Game Night (Reprise)

 

I’ve discovered a dynamic tool that teaches kids adding, subtracting, counting money, saving money, and making change. They learn a range of new vocabulary, practice reading, work on fine motor skills, and pick up some wisdom about life. The kids can’t get enough of it. No, it’s not some fancy computer game. It’s not a LeapPad, and it’s not a stuffed animal that talks to them. It’s a $10 Monopoly game from Wal-Mart.

Now, my mom warned me back when I was talking about getting the game for them that it would go over their heads. They took to it right away, but Mom was right insofar as playing Monopoly with a five-year-old and a seven-year-old is not like playing with my friends back when I was a pre-teen and young teenager. No, playing with these small opponents is a great deal more taxing. When you play Monopoly with young children, don’t be surprised if the following occur:

1.) You ask another player, the more literate of the two, to set up the board. When you return several minutes later, she has put out the board and carefully laid out Community Chest and Chance. You look for signs that she has begun to count out the money, but instead find out that she has been deeply absorbed in laying out tiny communities with the hotels and houses.

 2.) Choosing your token is a big deal. Setting up the game is interrupted when the younger one arranges the tokens in a long line and asks you to select a token. Each of your opponents carefully picks out her favorite animal. Older one must continue to set up the game with dog token clutched in one hand, and thus cannot pass the money tray to you with a discussion about how she can’t do it one-handed.

 3.) You start the game during what is to you very early in the evening, but the other players tire by 6:45, before anyone has even passed “Go” for the first time. You make a mental note to start at 10:00 am next time.

 4.) The one who so eagerly volunteered to be the banker must be watched to make sure 1.) transactions don’t absent-mindedly end up in her own pot, and 2.) the money gets placed right-side up and in the right section.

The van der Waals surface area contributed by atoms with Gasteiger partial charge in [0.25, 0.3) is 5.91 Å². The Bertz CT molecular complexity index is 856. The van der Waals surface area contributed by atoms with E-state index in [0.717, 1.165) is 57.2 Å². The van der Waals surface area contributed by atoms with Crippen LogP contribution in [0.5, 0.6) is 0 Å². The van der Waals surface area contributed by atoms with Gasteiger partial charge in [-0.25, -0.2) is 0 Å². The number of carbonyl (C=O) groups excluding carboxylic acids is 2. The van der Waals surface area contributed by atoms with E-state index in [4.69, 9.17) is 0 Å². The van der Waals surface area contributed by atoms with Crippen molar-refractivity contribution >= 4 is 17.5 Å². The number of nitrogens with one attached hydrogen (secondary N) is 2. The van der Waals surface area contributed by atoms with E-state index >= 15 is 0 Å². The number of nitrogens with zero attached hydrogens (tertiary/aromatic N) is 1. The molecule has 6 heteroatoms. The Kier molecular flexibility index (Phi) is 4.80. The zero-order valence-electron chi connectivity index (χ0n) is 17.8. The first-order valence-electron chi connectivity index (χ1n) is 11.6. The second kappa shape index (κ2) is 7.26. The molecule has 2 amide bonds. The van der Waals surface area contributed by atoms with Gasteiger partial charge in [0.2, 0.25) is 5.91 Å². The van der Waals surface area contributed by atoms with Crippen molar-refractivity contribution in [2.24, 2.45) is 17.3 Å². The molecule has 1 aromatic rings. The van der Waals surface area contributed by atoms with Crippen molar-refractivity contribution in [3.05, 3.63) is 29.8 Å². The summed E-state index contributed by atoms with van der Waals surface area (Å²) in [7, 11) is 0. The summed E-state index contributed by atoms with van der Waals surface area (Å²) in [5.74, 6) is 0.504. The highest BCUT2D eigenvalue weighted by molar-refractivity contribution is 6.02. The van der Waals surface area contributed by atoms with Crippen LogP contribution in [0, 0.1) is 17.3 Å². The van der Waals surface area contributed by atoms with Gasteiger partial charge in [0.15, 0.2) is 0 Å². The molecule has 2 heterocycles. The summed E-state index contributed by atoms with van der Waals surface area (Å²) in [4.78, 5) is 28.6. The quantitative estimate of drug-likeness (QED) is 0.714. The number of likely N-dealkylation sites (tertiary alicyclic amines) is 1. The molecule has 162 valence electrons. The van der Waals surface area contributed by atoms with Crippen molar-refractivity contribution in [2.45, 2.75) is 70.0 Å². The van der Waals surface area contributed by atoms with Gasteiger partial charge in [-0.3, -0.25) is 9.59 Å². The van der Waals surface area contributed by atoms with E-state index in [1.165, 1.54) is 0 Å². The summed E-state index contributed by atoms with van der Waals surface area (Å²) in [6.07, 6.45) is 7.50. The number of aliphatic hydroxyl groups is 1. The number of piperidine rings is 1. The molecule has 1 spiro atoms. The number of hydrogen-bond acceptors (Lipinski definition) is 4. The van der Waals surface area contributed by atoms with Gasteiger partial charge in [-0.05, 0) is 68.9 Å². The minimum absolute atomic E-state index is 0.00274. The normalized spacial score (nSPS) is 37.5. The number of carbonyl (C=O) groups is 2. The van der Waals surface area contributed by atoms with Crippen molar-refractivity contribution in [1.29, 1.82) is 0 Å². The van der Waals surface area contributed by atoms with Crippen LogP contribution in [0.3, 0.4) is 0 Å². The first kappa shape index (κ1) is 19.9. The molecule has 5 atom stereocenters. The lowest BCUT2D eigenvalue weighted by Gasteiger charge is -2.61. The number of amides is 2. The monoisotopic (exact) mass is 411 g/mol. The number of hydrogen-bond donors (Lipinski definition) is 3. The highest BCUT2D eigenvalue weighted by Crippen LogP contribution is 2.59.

5.) Someone could get upset if she goes to jail. And another player might even get upset if you yourself land on the policeman and try to reassure you that it’s going to be okay. (See #3.)

 6.) You have to watch your opponents all the time to make sure they move their tokens the correct number of spaces. They have a tendency to start counting with the space they are already on.

 7.) There are lots of pauses in the game while your opponents add up the numbers on their die.

 8.) Your opponents might arbitrarily decide not to buy a piece of property they land on. Sometimes “it costs too much,” other times they’re just exercising the delicious power of choice the game gives them, and once in a while it’s simply, “I don’t want to use all my hundred dollar bills.”

 9.) You struggle to give the children objective advice when you so want to buy Park Place yourself. It would be so easy not to tell her that she’ll pick up another $200 right away when she passes “Go” on her next turn . . .

 10.) You find yourself explaining the obvious: “Two $500 bills are just like having ten $100 bills.” And you hear yourself saying this two, maybe three, times during the game.

11.) You praise your opponents every time they count out the correct amount of money.

 12.) One or both of your opponents look confused when you mention giving or taking change. So you talk it through every time you do it. And you’re the only one who can do it, even though you’re not the banker.

 13.) Eagle eyes for every turn, every transaction. You can never let down your guard.

 14.) (First refer to #3) One opponent can’t stop moving, rocking back and forth, and doing somersaults. This is bad for a Monopoly setup on the floor of a small room.

 15.) An opponent gloats over her property, counting it, laying it out, talking about it. When she lands on her own property, instead of proclaiming the turn boring, she says, “I’m camping on my own property tonight.”

 16.) When someone has to pay rent, you delight the other players if you describe the amenities that go with a rented property. Baltic Avenue, for example, offers only RV hookups and hot showers, while something like Kentucky Ave. will have a game room with billiards, miniature golf, and free Disney channel. The other players get into it: “and a library,” they add. In case you’re interested, Marvin Gardens is a resort hotel with free movies, a pool, and a view of Disney Land.

 17.) When you offer to move your opponents’ tokens because they’re at the opposite end of the board, they get a real bang out of it when you make neighing or barking sounds while you do so.

 18.) Your opponents have a hard time reaching their tokens when they’re at the opposite end of the board.

 19.) One of the other players might smuggle an extra token onto the board and either move it randomly around before it’s her turn or move it in tandem with her original token. You and the other player mostly ignore this.

20.) You cut the game short after about forty minutes, read your opponents a story, and send them to bed.

Now my mom warned me, didn’t she?

Published in Humor
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There are 22 comments.

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  1. Max Knots Member
    Max Knots